Circulation or extraction fan for curing chamber

tobertuzzi
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Circulation or extraction fan for curing chamber

Post by tobertuzzi » Sun Mar 03, 2013 17:37

Hi
So Im looking at installing a fan in my modified fridge/curing chamber. Im torn between extraction or just circulation. It will be just an 80mm computer fan. For extraction I was liking the idea of having it on a timer so it only came on for 15 mins a day, fan located top of the fridge and vent opposite side at the bottom. Circulation, bottom of the fridge, with a rheostat, low speed on all the time.

Pros and cons to either idea?

Thanks
Toby
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Post by Walleye1 » Mon Mar 04, 2013 13:58

Hi Tobertuzzi

I've been working on converting a commercial freezer into a dry cure cabinet as well. I worked with Suyi from Auber Instruments to come up with a controller that will both add humidity and remove it simultaneously. The dehumidity circuit is exactly that style of fan which vents to the outside at the top. There is also a bottom vent. Once I'm a little further along I will post pictures and details of everything.

I'm new to the site and new to dry cure but I have been making sausage, bacon, etc, and smoking everything for a number of years. Currently I have three different smokers of which two are built into my heated detached garage. My sausage smoker is a 220v watt burner and PID controlled with a redundant PID controller to act as a high limit.

I've been surfing around this site for a long, long time and thought I should quit hidding in the weeds! :mrgreen:

Mike
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Post by tobertuzzi » Mon Mar 04, 2013 16:44

Hi Mike

Yeah Im the same, been making sausage for a bit and new to the dry curing arts. I too have a controller from Auber mines just the plug and play one

http://www.auberins.com/index.php?main_ ... cts_id=265

Thats kinda the way I was leaning I figure if I hook up the fan into the humidifier control then when the humidity drops and the humidifier comes on the fan at the top will extract warm air from the top. And maybe having the humidifier outside the fridge and vented in at the bottom via ducting. Then there will be more room in the fridge and it will still be bringing in fresh air in.

I too have 3 smokers, the one Im working on this spring is a double door stainless commercial freezer 50 cubic feet. I have a PID controller to install and going to grab a oven element from the scrap yard.

Ill post some pics up when I get the projects on the go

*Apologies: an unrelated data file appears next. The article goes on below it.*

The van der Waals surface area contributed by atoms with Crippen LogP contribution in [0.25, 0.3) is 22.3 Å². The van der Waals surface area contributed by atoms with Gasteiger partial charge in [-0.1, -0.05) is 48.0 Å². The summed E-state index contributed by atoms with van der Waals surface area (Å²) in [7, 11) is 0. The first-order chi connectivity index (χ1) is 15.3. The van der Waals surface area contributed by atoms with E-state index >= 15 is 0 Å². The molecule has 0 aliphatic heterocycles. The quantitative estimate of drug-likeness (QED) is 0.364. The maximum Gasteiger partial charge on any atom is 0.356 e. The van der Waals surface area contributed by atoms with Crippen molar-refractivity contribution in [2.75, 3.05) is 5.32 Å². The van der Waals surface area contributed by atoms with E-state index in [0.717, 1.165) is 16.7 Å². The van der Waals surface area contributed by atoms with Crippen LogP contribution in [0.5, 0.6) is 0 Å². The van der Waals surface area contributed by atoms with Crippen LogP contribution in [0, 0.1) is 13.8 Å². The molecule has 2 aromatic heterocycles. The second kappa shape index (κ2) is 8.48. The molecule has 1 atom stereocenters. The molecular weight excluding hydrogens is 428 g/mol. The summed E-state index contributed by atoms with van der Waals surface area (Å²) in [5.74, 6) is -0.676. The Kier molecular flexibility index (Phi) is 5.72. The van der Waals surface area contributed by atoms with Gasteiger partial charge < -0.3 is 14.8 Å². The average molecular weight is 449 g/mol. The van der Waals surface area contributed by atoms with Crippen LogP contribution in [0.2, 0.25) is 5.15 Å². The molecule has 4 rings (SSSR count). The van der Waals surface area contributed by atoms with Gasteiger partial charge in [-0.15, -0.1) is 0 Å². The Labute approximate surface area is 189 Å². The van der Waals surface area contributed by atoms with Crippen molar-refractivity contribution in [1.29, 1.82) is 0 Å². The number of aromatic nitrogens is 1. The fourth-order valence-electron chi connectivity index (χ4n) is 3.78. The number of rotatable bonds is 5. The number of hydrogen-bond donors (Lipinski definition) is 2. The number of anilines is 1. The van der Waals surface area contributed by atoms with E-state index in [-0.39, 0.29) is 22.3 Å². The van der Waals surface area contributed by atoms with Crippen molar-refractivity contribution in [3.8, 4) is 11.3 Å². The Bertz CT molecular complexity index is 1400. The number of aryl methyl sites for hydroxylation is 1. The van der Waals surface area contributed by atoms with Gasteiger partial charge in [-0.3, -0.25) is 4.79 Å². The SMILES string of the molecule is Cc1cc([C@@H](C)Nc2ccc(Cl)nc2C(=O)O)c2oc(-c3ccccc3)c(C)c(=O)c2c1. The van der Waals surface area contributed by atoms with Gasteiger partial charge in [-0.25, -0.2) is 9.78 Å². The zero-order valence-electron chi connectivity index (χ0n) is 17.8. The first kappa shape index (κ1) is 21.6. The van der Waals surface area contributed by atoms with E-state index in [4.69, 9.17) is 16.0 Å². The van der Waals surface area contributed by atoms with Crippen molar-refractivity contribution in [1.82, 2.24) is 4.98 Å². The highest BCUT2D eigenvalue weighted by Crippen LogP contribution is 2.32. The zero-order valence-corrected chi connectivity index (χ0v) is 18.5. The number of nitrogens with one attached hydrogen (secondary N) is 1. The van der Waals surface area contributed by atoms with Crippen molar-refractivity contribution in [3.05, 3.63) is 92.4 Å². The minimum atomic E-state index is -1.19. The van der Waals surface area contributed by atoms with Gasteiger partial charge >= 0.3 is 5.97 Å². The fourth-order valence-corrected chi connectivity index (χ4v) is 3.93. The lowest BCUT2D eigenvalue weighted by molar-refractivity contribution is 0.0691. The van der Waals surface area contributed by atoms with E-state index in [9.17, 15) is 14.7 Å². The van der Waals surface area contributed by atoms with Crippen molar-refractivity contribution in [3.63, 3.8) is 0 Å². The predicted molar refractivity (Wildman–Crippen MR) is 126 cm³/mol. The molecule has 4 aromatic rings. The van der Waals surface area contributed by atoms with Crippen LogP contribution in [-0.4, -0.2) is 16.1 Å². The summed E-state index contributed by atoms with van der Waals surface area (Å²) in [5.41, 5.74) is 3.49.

Thanks
Toby
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Post by Walleye1 » Mon Mar 04, 2013 18:34

Tobertuzzi

Here's the HUmidity controller from Auber that I'm using.
http://www.auberins.com/index.php?main_ ... cts_id=263

The advantage is having the ability to glance at the controller and see both hte set value and the actual value at the same time. Also, if the humidity level is low it cuts in the humidifier, if the humidity level is hi it cuts in the fan and vents the cabinet to lower the humidity.

I also run a 2342 PID for the temp on the cabinet. It's also a dual display so you can see both the set value and actual value at the same time. It also has alarm circuits so you can actuall run a heating element at the same time for the incubation period.

Oven elements work real good for a heat source on the smoker. They are only worth around $30 brand new so they are definitely economic. If you interested I can post some wiring schematics that I made up when I was building a couple of smokers. Like I said, I always run a redundant controller as a high limit. That way if you have a problem such as a SSR failure in the closed postion, a TC failure, or a main PID failure and the main element is running wide open, the high limit comtroller will shut things down. I mainly did this for safety, expecially because I have my smokers in my heated garage.

Mike
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Post by crustyo44 » Mon Mar 04, 2013 20:29

Hi Mike and Toby,
I certainly would like to know more about the heating element installation in smokers. The high limit controller certainly has my interest, especially here in Australia.
Keep all the info comig, PLEASE!!!!!!
Regards,
Jan.
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Post by tobertuzzi » Mon Mar 04, 2013 21:11

Mike

Yeah I kinda wish I got the PID instead of the plug and play as I feel they are more easily customised. I got a cheap PID from china for my smoker tho, I think once I have experience wiring up that one I will probably replace the plug and play controller on my fridge. Yeah wiring schematics would be a great help. Thanks
Good idea on the high limit PID that would make you sleep easier for sure.

I just got 4 oven elements from the recycle centre, free....gotta love it. Have you found any difference in using the top (grill) or bottom element in the smoker? As far a heating time ect.

Thanks
Toby
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Post by Walleye1 » Mon Mar 04, 2013 21:42

Hi Jan

First off because I'm new here if I'm stepping out of line and not following protocall please remove my post or move it. I probably shouldn't be hijacking Toby's thread.

Here is a controller set up I have used in a couple of different smokers.

Image


Here's a couple of pictures of the controllers set up.

Image

Image